(Bloomberg) -- The U.S. government is paying less as it borrows more, one reason investors appear more comfortable than Congress about funding another leg of stimulus.Interest payments in the federal budget declined about 10% in the first 11 months of this fiscal year, when America was running up its biggest deficit since World War II. Over the next few years, servicing the national debt will be cheaper than any time in the past half-century when measured against the size of the economy, according to the Congressional Budget Office.That’s because yields in the $20 trillion U.S. Treasury market plunged to record lows early in the pandemic -- and they’ve risen only slightly since then, even though the supply of debt has surged to a record.Borrowing probably won’t always be this cheap, but for now the U.S. government is far from running up against any financial limits, as it seeks to shore up the economy after a wave of shutdowns and layoffs. Concerns that the country can’t afford much more spending have been voiced by officials from both political parties in recent weeks, as stimulus efforts ground to a halt.“While there’s been a lot of concern about the mounting debt, it hasn’t caused the problems that were anticipated by the doomsters,” says Ed Yardeni, founder of Yardeni Research Inc. “It’s not just a question of how much debt is outstanding, but what is the cost to service that debt.”The CBO predicts a deficit of about $3.7 trillion this year, or 16% of GDP, more than triple the year-earlier figures. Bonds issued to fund the shortfall have pushed the U.S. public debt past $20 trillion –- more than the economy’s annual output.‘Not Stretched’Yet the average yield on the debt has dropped to 1.7%, from 2.4% in December, and it’s set to fall further.Even after a few auctions that saw signs of faltering demand, the government can borrow for 30 years at below 1.5%. And the Treasury has tilted sales toward such longer-term securities, helping lock in historically low rates. The latest long-bond auction on Thursday drew a solid bid.“The U.S.’s debt affordability is quite OK, not stretched by any means,” says Felipe Villarroel, a portfolio manager at TwentyFour Asset Management in London. “We also look at what is the perceived use of the money a government is borrowing, which is now widely accepted as necessary.”The idea that governments need financial-market approval for their budget policies has in any case been called into question.Anti-VigilanteYardeni coined the term “bond vigilantes” in the early 1980s. It described investors who were supposed to exert power over governments by selling their bonds, or merely threatening to, and thus making deficit-spending more expensive.But now the dominant presence in markets is a kind of anti-vigilante, which does the opposite of all those things: the Federal Reserve.Fed purchases have siphoned about $1.8 trillion of government debt out of the market since March, while the Treasury was issuing some $3 trillion of new bonds. The central bank is currently adding about $80 billion of Treasuries a month. It’s also promised to keep short-term rates at zero for the foreseeable future and tolerate above-target inflation, while urging the government not to ease up on fiscal stimulus.Stanley Fischer, former vice chair of the Federal Reserve, said Friday in a Bloomberg Television interview that a low interest-rate burden means the Fed can do more to bolster the economy.“It means that the Fed can keep going with very cheap money, that it can go on for a much longer time at this rate,” he said.There’s a broad consensus among bond investors that if rates on longer-term government debt start to creep up, as they’ve occasionally threatened to, then the Fed can and will step in.‘Still Out There’“If there were some bond vigilantes still out there to push the bond yields higher,” is how Yardeni puts it, “then the Fed will target the bond yields.”In an Aug. 31 speech, Fed Vice Chair Richard Clarida left the door open to a policy of capping Treasury yields at some point, though he indicated it’s not imminent.Even the potential for such a move is helping to keep the government’s borrowing costs down, investors say.The 10-year Treasury note has been trading around 0.7% for weeks, and it’s forecast to end the year within a few basis points of that level, according to Bloomberg surveys.‘Look Different’In the financial world there are plenty who argue that the low interest bills America currently pays on its growing debt are just a short-term respite –- like a teaser rate on a jumbo mortgage.“The Fed is greasing the system to make sure the financial markets are functioning well,” says Gary Pollack, head of fixed-income for private wealth management at Deutsche Bank. “But at some point in time the world will look different, and all of a sudden we are going to be stuck with a huge bill.”That view still carries some weight in Congress too, even if deficit hawks –- Washington’s version of bond vigilantes –- aren’t the force they once were.President Donald Trump’s Republican Party has used its Senate majority to push for scaled-back measures in the next pandemic bill. Democratic presidential candidate Joe Biden has promised more spending if he beats Trump in November’s election, but a senior aide told the Wall Street Journal last month that it’s not clear what America can afford because “the pantry is going to be bare.”‘Not Worth Anything’Taking the opposite view is the emerging school of Modern Monetary Theory. It argues that countries like America, which borrow in their own currency, can set the interest rates on their debt as a policy variable –- and don’t really need to sell bonds anyway. The risk is overheating the economy rather than running out of market funds.Also cited by the dovish camp is Japan, which has a national debt about two-and-a-half times bigger than America’s (by comparison with their economies). After more than two decades of low interest rates, its debt-servicing cost is approximately zero.David Levy, chairman of Jerome Levy Forecasting Center LLC, says that ultimately there are limits to government debt –- but the U.S. is nowhere near hitting them, and has room for more borrowing to pull its economy out of the coronavirus slump.“It would take a long time to get to the type of inflationary scenario where people thought the dollar was not worth anything,” he says. “You can keep this process growing without it breaking down.”(Updates with Fischer comment.)For more articles like this, please visit us at bloomberg.comSubscribe now to stay ahead with the most trusted business news source.©2020 Bloomberg L.P.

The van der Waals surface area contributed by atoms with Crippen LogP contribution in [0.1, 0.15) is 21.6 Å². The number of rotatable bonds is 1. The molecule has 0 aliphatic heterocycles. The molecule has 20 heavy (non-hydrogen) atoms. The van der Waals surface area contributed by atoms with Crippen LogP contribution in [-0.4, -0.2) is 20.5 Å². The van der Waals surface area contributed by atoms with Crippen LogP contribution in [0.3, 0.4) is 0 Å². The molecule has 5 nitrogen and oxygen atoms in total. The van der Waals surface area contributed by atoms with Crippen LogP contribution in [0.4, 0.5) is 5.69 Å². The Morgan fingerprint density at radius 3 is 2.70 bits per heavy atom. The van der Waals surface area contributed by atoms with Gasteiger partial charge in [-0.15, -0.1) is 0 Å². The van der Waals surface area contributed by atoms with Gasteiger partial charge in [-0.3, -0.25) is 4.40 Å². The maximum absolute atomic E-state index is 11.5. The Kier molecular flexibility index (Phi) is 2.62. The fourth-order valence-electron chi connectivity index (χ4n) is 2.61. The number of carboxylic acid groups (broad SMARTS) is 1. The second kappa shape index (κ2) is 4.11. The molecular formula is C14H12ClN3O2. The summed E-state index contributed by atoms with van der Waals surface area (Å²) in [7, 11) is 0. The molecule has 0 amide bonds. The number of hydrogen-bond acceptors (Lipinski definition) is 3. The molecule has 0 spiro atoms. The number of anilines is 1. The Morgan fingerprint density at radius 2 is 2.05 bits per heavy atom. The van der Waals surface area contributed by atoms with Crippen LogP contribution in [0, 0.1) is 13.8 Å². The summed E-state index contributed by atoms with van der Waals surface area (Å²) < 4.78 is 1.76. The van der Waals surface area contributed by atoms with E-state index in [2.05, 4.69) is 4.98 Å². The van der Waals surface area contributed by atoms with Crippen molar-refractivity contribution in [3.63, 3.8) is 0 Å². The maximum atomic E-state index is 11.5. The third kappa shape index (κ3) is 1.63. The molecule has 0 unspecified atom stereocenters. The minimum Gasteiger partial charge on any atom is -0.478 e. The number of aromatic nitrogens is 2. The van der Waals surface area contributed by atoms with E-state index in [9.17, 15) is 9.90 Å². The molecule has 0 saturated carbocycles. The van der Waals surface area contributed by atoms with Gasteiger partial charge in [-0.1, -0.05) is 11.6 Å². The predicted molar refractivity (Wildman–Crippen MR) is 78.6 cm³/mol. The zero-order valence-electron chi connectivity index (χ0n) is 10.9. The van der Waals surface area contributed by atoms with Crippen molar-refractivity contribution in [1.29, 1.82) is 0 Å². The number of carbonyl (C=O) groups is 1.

(Bloomberg) -- Applications for U.S. state unemployment benefits held steady last week, a sign extensive job losses are persisting as the nation struggles to control the coronavirus.Initial jobless claims in regular state programs were unchanged at 884,000 in the week ended Sept. 5, Labor Department data showed Thursday. Due to a change in the methodology for seasonal adjustment earlier this month, the figure is directly comparable only to the prior week. Continuing claims -- the total number of Americans claiming ongoing unemployment assistance in those programs -- rose 93,000 to 13.4 million in the week ended Aug. 29.The median estimates in a Bloomberg survey of economists called for 850,000 initial claims in the latest week and 12.9 million continuing claims. Before the pandemic, initial claims were running at about 212,000 a week, with continuing claims at 1.7 million.Read more: Bloomberg’s TOPLive blog on the jobless claims dataThe unexpectedly high levels of claims underscore the uneven nature of the labor market’s recovery. Many businesses are hiring or bringing back workers, yet millions remain unemployed and others are on the chopping block as more companies announce job cuts and small-business aid runs dry.With lawmakers at a stalemate over additional jobless benefits and President Donald Trump’s stopgap aid ending, unemployed Americans face even tougher challenges than before. In addition, virus cases are climbing again in some parts of the country.“It is especially concerning that the pace of layoffs has not slowed more materially even though the economy has reopened more fully, and more and more businesses have come back online,” Rubeela Farooqi, chief U.S. economist at High Frequency Economics, said in a note. “The risk now comes from another round of virus outbreaks in coming weeks. The labor market remains at risk of permanent damage which will prolong the path back to pre-pandemic levels.”Despite the weaker-than-forecast jobless figures, U.S. stocks rose at the open on Thursday, while 10-year Treasury yields were higher.Before seasonal adjustments, initial claims in state programs rose by about 20,000 to 857,000, led by increases in California and Texas. The rise in California could partially reflect temporary job losses due to wildfires in the state, said Matthew Luzzetti, chief U.S. economist at Deutsche Bank AG.“It’s still historically-high jobless claims, but I don’t want to overemphasize one single data point given that there is some uncertainty about what’s driving it,” Luzzetti said.Read more:Extra Unemployment Benefits Authorized by Trump Running DryDoomed-to-Fail Senate Vote Will Usher Final Scene on StimulusAmericans Stayed Inside Even as Cities and States ReopenedPickup in U.S. Quits Rate Hints at Growing Labor-Market OptimismBloomberg Economics’s Swing State DashboardEven so, initial claims for Pandemic Unemployment Assistance, the federal program that extends unemployment benefits to those not typically eligible like the self-employed, increased for a fourth straight week. Those claims increased by almost 91,000 from the prior week to 838,916 in the week ended Sept. 5 on an unadjusted basis, the highest since late July and less than 20,000 shy of the total in regular state programs.If continuing claims fail to show further declines, that would mark a break in labor-market progress since the depths of the pandemic. Data last Friday showed U.S. employers added another 1.37 million jobs in the month, and the unemployment rate fell almost two percentage points to 8.4% -- the second largest one-month improvement in the measure on record.What Bloomberg’s Economists Say“Regular state initial benefits, including initial claims under Pandemic Unemployment Assistance (NSA), rose for a fourth consecutive week. The labor market recovery appears to be flattening well shy of the pre-pandemic peak.”\-- Eliza WingerRead more for the full reaction note.In addition, any substantial improvement in continuing claims in the coming weeks and months could fail to reflect the full picture if it involves more Americans exhausting their regular benefits and rolling onto a federal program that provides as many as 13 additional weeks of jobless benefits.Millions of Americans are also heading for long-term unemployment, or unemployment lasting 27 weeks or more. Most states offer 26 weeks of jobless benefits, but many of the workers who have been without a job since late March will hit that mark this month.Continuing claims for the federal program, known as Pandemic Emergency Unemployment Compensation, increased by about 29,000 to 1.42 million in the week ended Aug. 22.The Labor Department said the total number of Americans claiming benefits in all programs rose by about 380,000 to 29.6 million in the week ended Aug. 22, compared with about 1.6 million a year earlier. That number, however, has been inflated during the pandemic, as multiple weeks claimed by one person are counted as multiple people instead.A separate Labor Department report Thursday showed prices paid to U.S. producers rose in August by more than forecast, indicating a rebound in demand from the pandemic-related lockdowns is gradually restoring pricing power.(Adds economist’s comment on California claims)For more articles like this, please visit us at bloomberg.comSubscribe now to stay ahead with the most trusted business news source.©2020 Bloomberg L.P.
The Federal Reserve recently updated its view on monetary policy, and the changes will have broader implications for the economy as well as your investment portfolio. Here is a quick explanation of what the Fed has changed and what that change means for investors. Historically, the Fed has used the Fed Funds rate (the rate at which banks generally lend to each other) as a way to set short-term interest rates.